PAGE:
the Eyelevel Finder DE-2 or High-Eyepoint Finder DE-3 is used.
Interchangeable Viewfinders
In addition to the AF Finder DX-1 , the F3AF camera also accepts
other interchangeable viewfinders designed for the regular
Nikon F3. With them, all Nikkor and Nikon Series E lenses,
including the AF-Nikkors, are usable with the F3AF body. Regardless of which finder is attached, you still have full automatic
exposure control because the meter is built into the camera
body rather than the finder. The camera 's autofocus control ,
however, cannot be used with viewfinders other than the DX-1.
The Eyelevel Finder DE-2 offers regular eyelevel viewing and
provides an upright and unreversed image in the viewfinder. The
High-Eyepoint Finder DE-3 gives you the same eyelevel viewing ,
but allows eyeglass wearers and action photographers alike to
see the entire frame with the eye up to approx. 25mm away
from the eyepiece. The Waist -Level Finder DW-3 is ideal when
you want to use the camera at a low angle or upside down over
your head for shooting over crowds. The Action Finder DA-2
works well for those situations when you cannot bring your eye
close to the finder, such as in fast -breaking sports events, when
you are wearing a helmet or goggles, or when the camera is
enclosed in waterproof underwater housing . The 6X Magnification Finder DW-4 is for critical high -magnification close-up
work or photomicrography.
When using the DA-2 or DW-3, be careful that stray light does
not enter from the top and cause an inflated meter reading .
To remove the finder, use your thumb and forefinger to slide the
finder release levers ® toward the back of the camera ; then lift
the finder out. Before attaching another viewfinder, a focusing
screen must be installed (please refer to page 54). To attach the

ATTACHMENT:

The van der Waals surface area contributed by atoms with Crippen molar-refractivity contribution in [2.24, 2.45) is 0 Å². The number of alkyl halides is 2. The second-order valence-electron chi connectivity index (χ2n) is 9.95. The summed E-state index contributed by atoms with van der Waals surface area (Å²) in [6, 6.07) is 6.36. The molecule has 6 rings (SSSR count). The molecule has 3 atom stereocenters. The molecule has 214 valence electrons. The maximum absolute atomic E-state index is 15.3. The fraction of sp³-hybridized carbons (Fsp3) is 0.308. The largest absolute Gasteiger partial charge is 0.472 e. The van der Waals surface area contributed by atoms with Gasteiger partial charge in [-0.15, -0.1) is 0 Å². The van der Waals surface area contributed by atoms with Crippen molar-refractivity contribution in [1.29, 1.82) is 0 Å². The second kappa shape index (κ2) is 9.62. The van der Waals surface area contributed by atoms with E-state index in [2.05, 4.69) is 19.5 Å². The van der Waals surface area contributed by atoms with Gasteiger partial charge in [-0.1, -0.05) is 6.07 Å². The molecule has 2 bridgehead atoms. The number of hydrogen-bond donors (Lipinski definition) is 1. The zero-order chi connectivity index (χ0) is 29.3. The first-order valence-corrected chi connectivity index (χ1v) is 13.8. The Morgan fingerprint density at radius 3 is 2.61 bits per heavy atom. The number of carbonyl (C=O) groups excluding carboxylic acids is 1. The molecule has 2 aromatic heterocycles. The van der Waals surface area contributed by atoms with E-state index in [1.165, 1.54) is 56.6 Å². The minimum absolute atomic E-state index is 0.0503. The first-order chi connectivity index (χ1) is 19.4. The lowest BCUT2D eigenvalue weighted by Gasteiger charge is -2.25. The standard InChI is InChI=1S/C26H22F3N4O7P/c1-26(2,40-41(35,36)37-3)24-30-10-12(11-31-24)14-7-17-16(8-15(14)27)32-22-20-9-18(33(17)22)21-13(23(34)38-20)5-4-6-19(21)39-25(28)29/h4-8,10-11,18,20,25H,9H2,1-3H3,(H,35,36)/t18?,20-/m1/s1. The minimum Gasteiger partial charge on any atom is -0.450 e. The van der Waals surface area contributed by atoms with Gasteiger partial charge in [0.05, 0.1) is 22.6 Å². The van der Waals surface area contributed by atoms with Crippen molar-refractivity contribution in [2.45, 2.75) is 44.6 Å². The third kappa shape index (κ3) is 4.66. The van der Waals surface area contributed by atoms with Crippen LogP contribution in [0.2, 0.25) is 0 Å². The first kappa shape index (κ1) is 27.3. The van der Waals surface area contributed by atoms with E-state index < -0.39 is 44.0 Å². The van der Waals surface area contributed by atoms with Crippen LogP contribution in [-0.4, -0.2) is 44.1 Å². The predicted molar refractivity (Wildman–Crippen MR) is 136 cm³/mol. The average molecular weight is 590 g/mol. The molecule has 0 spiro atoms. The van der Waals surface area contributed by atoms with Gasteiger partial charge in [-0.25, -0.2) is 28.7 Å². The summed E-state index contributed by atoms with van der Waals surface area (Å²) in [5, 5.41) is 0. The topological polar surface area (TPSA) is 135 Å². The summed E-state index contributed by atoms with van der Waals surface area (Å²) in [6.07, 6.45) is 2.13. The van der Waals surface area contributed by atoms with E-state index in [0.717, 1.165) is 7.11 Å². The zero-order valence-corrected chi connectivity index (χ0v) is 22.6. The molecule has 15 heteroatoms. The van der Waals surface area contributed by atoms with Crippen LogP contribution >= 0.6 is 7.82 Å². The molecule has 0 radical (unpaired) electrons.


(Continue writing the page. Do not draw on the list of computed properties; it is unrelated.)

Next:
new finder, position it above the camera with the nameplate
facing toward the front of the camera, and gently push the view finder down until it is fully seated in place. Make sure the finder
is attached securely.
Do not forget to remove the focusing screen from the body when
you reattach the AF Finder DX-1. If not, both the focusing screen
inside the camera body and the one built into the bottom of the
DX-1 might be damaged.
1) When handling the F3AF with the OX· ) removed, be careful not to soil
or damage the electrical contacts at the bottom of the finder or the
matching ones inside the camera body at the top of the mirror box.
Also do not short·circuit them.
2) Do not pick up the camera by the finder only The force may cause
damage to the camera.
3) To prevent dirt from getting inside the finder, always keep the eyepiece
glass attached.
4) When storing the OX-) separately from the camera body, attach the
protective cover (supplied with the camera! to prevent the built-in finder
screen from becoming scratched.
Focusing Screens
When using a viewfinder other than the standard AF Finder
DX-1, you have a choice of 21 interchangeable focusing screens,
as listed on the next page. To install a focusing screen , simply
insert the front edge (the edge with the slot in the middle) under
the pin and push the rear edge of the screen down into place.
To take out the focusing screen , first remove the finder, then
insert your fingernail under the rear edge of the screen and
lift it out.
Note: For more information on which screens are compatible with which
lenses, consult the instruction manual supplied with the lens.
Focusing Screen Selector Guide
TYPO A: Mane/Fresnel f~ld wifh 3mm~ circular split-Image rangelinder spot and
12mmcP reference circle. Rap.ld and accurate focusing . Excellent lor general
Typo K: Combination of Type A and J screens. Mane /Fresnel field w~h 3rnm~ spl~­
Image rangefinder spot surrounded by lmm-wide micnoprlsrn doughnut. Rapid and